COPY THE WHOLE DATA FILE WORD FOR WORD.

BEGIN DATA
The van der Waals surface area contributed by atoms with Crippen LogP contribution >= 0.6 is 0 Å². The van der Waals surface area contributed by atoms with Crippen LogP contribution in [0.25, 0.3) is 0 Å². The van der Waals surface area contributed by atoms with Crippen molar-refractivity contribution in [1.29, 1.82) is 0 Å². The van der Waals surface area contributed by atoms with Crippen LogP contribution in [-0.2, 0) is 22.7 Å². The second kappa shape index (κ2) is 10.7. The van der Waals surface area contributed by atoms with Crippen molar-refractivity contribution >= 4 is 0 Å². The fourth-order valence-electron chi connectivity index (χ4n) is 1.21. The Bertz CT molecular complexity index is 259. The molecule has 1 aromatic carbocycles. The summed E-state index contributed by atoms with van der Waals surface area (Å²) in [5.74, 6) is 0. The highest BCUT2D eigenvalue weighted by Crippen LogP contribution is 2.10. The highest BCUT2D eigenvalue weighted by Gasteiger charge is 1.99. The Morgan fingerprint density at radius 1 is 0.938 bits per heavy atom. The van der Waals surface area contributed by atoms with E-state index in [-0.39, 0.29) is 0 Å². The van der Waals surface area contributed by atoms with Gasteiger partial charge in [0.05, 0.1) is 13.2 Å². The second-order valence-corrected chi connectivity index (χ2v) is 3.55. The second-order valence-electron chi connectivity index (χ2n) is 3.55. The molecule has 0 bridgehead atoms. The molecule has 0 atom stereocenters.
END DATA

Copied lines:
The van der Waals surface area contributed by atoms with Crippen LogP contribution >= 0.6 is 0 Å². The van der Waals surface area contributed by atoms with Crippen LogP contribution in [0.25, 0.3) is 0 Å². The van der Waals surface area contributed by atoms with Crippen molar-refractivity contribution in [1.29, 1.82) is 0 Å². The van der Waals surface area contributed by atoms with Crippen LogP contribution in [-0.2, 0) is 22.7 Å². The second kappa shape index (κ2) is 10.7. The van der Waals surface area contributed by atoms with Crippen molar-refractivity contribution >= 4 is 0 Å². The fourth-order valence-electron chi connectivity index (χ4n) is 1.21. The Bertz CT molecular complexity index is 259. The molecule has 1 aromatic carbocycles. The summed E-state index contributed by atoms with van der Waals surface area (Å²) in [5.74, 6) is 0. The highest BCUT2D eigenvalue weighted by Crippen LogP contribution is 2.10. The highest BCUT2D eigenvalue weighted by Gasteiger charge is 1.99. The Morgan fingerprint density at radius 1 is 0.938 bits per heavy atom. The van der Waals surface area contributed by atoms with E-state index in [-0.39, 0.29) is 0 Å². The van der Waals surface area contributed by atoms with Gasteiger partial charge in [0.05, 0.1) is 13.2 Å². The second-order valence-corrected chi connectivity index (χ2v) is 3.55. The second-order valence-electron chi connectivity index (χ2n) is 3.55. The molecule has 0 bridgehead atoms. The molecule has 0 atom stereocenters.